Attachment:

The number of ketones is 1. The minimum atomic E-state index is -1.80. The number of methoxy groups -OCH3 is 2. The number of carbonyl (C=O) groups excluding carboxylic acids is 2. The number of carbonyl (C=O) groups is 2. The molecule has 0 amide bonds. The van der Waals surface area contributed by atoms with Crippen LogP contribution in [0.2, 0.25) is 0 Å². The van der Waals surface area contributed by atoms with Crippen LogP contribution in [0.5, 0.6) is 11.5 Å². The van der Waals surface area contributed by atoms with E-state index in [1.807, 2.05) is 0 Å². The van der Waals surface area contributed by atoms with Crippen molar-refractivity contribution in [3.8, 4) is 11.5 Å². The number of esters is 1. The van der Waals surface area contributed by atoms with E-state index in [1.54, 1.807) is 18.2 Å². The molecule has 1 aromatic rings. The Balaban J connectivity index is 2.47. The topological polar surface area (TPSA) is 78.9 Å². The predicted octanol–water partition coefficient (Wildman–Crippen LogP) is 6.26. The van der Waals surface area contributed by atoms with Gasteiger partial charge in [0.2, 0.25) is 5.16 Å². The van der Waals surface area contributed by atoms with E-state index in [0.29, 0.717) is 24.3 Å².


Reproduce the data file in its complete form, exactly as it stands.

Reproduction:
The number of ketones is 1. The minimum atomic E-state index is -1.80. The number of methoxy groups -OCH3 is 2. The number of carbonyl (C=O) groups excluding carboxylic acids is 2. The number of carbonyl (C=O) groups is 2. The molecule has 0 amide bonds. The van der Waals surface area contributed by atoms with Crippen LogP contribution in [0.2, 0.25) is 0 Å². The van der Waals surface area contributed by atoms with Crippen LogP contribution in [0.5, 0.6) is 11.5 Å². The van der Waals surface area contributed by atoms with E-state index in [1.807, 2.05) is 0 Å². The van der Waals surface area contributed by atoms with Crippen molar-refractivity contribution in [3.8, 4) is 11.5 Å². The number of esters is 1. The van der Waals surface area contributed by atoms with E-state index in [1.54, 1.807) is 18.2 Å². The molecule has 1 aromatic rings. The Balaban J connectivity index is 2.47. The topological polar surface area (TPSA) is 78.9 Å². The predicted octanol–water partition coefficient (Wildman–Crippen LogP) is 6.26. The van der Waals surface area contributed by atoms with Gasteiger partial charge in [0.2, 0.25) is 5.16 Å². The van der Waals surface area contributed by atoms with E-state index in [0.29, 0.717) is 24.3 Å².